```
program strarray
implicit none
character(len=10) :: a(3)
a(1) = "aaaaaa"
a(2) = "bbbbbb"
a(3) = "cccccc"
! the first element of the array; characters 1 and 2
print *,a(1)(4:5)
end program strarray
```

` aa`

In `a(1)(4:5)`

, the first parentheses refer to the index of the array (the first character variable), and the second parentheses extract the 4th and 5th characters from `a(1)`

.

## Some algorithms using arrays

### Traversing all elements of a matrix

#### Full matrix

In matrix computations, we often have to look at all elements in a matrix. Although some functions like `sum`

and `minval`

are helpful to avoid the manual search through all the elements, there are many cases where these functions are not applicable.

A matrix has 2 indices, row, and column. When you look at all the elements, you should use a double loop; one is for row index, and the other one is for column index. The following code use `i`

for rows and `j`

for a column, creating the index is `(i,j)`

, to show each element in a matrix.

```
program mat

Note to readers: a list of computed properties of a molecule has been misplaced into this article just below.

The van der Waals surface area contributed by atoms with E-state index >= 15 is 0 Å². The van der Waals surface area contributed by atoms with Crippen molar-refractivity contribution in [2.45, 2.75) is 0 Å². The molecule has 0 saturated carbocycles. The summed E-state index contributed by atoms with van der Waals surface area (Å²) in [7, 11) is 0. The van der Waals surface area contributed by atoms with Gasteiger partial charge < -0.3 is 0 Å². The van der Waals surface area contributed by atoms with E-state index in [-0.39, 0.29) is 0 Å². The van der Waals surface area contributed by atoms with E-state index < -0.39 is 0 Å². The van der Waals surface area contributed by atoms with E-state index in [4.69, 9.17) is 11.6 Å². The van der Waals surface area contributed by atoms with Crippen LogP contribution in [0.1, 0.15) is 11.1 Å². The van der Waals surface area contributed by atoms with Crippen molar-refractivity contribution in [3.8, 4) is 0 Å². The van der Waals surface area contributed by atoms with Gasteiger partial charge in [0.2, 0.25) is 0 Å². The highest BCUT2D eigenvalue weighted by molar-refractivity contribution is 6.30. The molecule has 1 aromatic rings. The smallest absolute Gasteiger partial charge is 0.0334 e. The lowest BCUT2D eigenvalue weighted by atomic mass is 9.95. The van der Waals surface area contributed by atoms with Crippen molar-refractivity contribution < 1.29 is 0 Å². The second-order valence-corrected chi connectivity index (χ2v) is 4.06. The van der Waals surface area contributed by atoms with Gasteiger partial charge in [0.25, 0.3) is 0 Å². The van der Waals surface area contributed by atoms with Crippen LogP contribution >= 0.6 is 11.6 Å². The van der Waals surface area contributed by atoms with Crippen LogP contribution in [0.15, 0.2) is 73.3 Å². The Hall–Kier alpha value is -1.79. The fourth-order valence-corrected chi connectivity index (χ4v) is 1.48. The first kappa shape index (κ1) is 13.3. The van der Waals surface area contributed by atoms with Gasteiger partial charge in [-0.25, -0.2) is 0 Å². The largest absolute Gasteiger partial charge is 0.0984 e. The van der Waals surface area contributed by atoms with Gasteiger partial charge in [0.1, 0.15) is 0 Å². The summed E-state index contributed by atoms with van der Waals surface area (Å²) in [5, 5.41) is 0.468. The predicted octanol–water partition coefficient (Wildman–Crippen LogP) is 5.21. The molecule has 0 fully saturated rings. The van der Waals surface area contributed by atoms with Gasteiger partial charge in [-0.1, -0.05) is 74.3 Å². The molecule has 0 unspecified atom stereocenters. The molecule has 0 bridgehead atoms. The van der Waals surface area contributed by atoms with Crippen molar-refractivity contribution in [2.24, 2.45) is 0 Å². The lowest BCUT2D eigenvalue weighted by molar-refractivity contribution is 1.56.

implicit none
integer,parameter :: n=3
real :: a(n,n)
integer :: i,j
! initial values
a = 1.0
! make a combination of (i,j)
do i=1,n
do j=1,n
print *,a(i,j)
end do
end do
end program mat
```

This program defines a \(3 \times 3\) matrix.

\[ \mathbf{A} = \left[ \begin{array}{ccc} a_{11}&a_{12}&a_{13} \\ a_{21}&a_{22}&a_{23} \\ a_{31}&a_{32}&a_{33} \end{array} \right] \]

The above program access rows in the matrix i.e., fixed row `i`

with incrementing column `j`

. The sequence of elements looks like this.

\[ a_{11}, a_{12}, a_{13}, a_{21}, a_{22}, a_{23}, a_{31}, a_{32}, a_{33} \]

To support the within-column access, i.e., fixed column `j`

with incrementing row `i`

, you just swap the order between `i`

and `j`

. Here is a piece of the program.

```
do j=1,n
do i=1,n
print *,a(i,j)
end do
end do
```

The sequence of access is as follows.

\[ a_{11}, a_{21}, a_{31}, a_{12}, a_{22}, a_{32}, a_{13}, a_{23}, a_{33} \]

This sequence is the same as data order in memory. In general, within-column access is faster because of the alignment in memory.

#### Some operations

Using the above technique, you can perform matrix operations. For example, the following program calculates the sum of all elements of a matrix.

```
program mat
implicit none
integer,parameter :: n=3